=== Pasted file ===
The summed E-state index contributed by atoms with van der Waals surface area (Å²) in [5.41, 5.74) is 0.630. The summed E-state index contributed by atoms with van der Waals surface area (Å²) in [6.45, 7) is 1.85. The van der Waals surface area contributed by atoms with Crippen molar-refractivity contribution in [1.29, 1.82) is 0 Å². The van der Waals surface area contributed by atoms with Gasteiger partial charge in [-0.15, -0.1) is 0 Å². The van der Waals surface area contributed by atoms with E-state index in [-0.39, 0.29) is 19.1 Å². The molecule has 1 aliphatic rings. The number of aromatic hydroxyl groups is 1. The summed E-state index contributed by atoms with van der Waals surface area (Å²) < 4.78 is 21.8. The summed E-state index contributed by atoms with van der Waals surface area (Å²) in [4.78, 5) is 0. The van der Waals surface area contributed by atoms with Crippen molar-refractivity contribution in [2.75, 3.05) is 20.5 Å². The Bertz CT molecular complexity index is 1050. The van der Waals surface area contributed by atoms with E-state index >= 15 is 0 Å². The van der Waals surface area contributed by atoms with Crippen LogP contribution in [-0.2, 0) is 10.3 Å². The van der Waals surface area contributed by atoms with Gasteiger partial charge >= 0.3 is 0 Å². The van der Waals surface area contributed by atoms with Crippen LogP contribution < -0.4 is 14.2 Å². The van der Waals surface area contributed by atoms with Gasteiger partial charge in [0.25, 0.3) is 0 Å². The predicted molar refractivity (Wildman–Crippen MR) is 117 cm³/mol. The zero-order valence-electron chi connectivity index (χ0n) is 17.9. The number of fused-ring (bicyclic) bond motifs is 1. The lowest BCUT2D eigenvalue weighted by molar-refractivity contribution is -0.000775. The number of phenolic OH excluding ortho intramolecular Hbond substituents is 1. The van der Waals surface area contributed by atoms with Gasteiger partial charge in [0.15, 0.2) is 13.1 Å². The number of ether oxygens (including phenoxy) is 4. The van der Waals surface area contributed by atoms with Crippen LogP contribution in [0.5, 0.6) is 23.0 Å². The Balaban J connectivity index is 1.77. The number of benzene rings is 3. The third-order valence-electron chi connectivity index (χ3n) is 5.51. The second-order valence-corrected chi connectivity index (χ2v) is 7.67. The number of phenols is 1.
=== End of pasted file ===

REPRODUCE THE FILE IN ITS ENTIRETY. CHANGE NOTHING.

The summed E-state index contributed by atoms with van der Waals surface area (Å²) in [5.41, 5.74) is 0.630. The summed E-state index contributed by atoms with van der Waals surface area (Å²) in [6.45, 7) is 1.85. The van der Waals surface area contributed by atoms with Crippen molar-refractivity contribution in [1.29, 1.82) is 0 Å². The van der Waals surface area contributed by atoms with Gasteiger partial charge in [-0.15, -0.1) is 0 Å². The van der Waals surface area contributed by atoms with E-state index in [-0.39, 0.29) is 19.1 Å². The molecule has 1 aliphatic rings. The number of aromatic hydroxyl groups is 1. The summed E-state index contributed by atoms with van der Waals surface area (Å²) < 4.78 is 21.8. The summed E-state index contributed by atoms with van der Waals surface area (Å²) in [4.78, 5) is 0. The van der Waals surface area contributed by atoms with Crippen molar-refractivity contribution in [2.75, 3.05) is 20.5 Å². The Bertz CT molecular complexity index is 1050. The van der Waals surface area contributed by atoms with E-state index >= 15 is 0 Å². The van der Waals surface area contributed by atoms with Crippen LogP contribution in [-0.2, 0) is 10.3 Å². The van der Waals surface area contributed by atoms with Gasteiger partial charge >= 0.3 is 0 Å². The van der Waals surface area contributed by atoms with Crippen LogP contribution < -0.4 is 14.2 Å². The van der Waals surface area contributed by atoms with Gasteiger partial charge in [0.25, 0.3) is 0 Å². The predicted molar refractivity (Wildman–Crippen MR) is 117 cm³/mol. The zero-order valence-electron chi connectivity index (χ0n) is 17.9. The number of fused-ring (bicyclic) bond motifs is 1. The lowest BCUT2D eigenvalue weighted by molar-refractivity contribution is -0.000775. The number of phenolic OH excluding ortho intramolecular Hbond substituents is 1. The van der Waals surface area contributed by atoms with Gasteiger partial charge in [0.15, 0.2) is 13.1 Å². The number of ether oxygens (including phenoxy) is 4. The van der Waals surface area contributed by atoms with Crippen LogP contribution in [0.5, 0.6) is 23.0 Å². The Balaban J connectivity index is 1.77. The number of benzene rings is 3. The third-order valence-electron chi connectivity index (χ3n) is 5.51. The second-order valence-corrected chi connectivity index (χ2v) is 7.67. The number of phenols is 1.